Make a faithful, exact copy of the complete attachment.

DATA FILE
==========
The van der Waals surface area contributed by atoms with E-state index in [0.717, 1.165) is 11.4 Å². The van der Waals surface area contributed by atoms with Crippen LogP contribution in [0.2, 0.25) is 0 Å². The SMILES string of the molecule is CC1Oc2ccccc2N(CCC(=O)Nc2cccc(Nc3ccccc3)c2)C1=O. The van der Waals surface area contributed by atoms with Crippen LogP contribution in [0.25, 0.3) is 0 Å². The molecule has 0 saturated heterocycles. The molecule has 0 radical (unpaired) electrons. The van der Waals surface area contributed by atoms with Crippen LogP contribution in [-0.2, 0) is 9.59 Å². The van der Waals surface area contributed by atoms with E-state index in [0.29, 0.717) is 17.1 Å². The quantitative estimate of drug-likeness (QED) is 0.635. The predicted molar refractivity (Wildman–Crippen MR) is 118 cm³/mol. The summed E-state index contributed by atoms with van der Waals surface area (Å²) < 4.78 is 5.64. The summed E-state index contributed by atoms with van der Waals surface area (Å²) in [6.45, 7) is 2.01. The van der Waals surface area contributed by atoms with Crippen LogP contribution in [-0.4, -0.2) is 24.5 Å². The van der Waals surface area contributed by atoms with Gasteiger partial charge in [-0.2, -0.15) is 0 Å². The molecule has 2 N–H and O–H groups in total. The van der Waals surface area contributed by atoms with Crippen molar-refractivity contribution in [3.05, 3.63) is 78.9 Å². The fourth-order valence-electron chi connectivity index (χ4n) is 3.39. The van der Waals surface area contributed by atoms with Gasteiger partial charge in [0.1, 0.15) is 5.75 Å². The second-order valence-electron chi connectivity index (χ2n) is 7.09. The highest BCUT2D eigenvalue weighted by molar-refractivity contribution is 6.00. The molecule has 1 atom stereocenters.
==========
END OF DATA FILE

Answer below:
The van der Waals surface area contributed by atoms with E-state index in [0.717, 1.165) is 11.4 Å². The van der Waals surface area contributed by atoms with Crippen LogP contribution in [0.2, 0.25) is 0 Å². The SMILES string of the molecule is CC1Oc2ccccc2N(CCC(=O)Nc2cccc(Nc3ccccc3)c2)C1=O. The van der Waals surface area contributed by atoms with Crippen LogP contribution in [0.25, 0.3) is 0 Å². The molecule has 0 saturated heterocycles. The molecule has 0 radical (unpaired) electrons. The van der Waals surface area contributed by atoms with Crippen LogP contribution in [-0.2, 0) is 9.59 Å². The van der Waals surface area contributed by atoms with E-state index in [0.29, 0.717) is 17.1 Å². The quantitative estimate of drug-likeness (QED) is 0.635. The predicted molar refractivity (Wildman–Crippen MR) is 118 cm³/mol. The summed E-state index contributed by atoms with van der Waals surface area (Å²) < 4.78 is 5.64. The summed E-state index contributed by atoms with van der Waals surface area (Å²) in [6.45, 7) is 2.01. The van der Waals surface area contributed by atoms with Crippen LogP contribution in [-0.4, -0.2) is 24.5 Å². The van der Waals surface area contributed by atoms with Gasteiger partial charge in [-0.2, -0.15) is 0 Å². The molecule has 2 N–H and O–H groups in total. The van der Waals surface area contributed by atoms with Crippen molar-refractivity contribution in [3.05, 3.63) is 78.9 Å². The fourth-order valence-electron chi connectivity index (χ4n) is 3.39. The van der Waals surface area contributed by atoms with Gasteiger partial charge in [0.1, 0.15) is 5.75 Å². The second-order valence-electron chi connectivity index (χ2n) is 7.09. The highest BCUT2D eigenvalue weighted by molar-refractivity contribution is 6.00. The molecule has 1 atom stereocenters.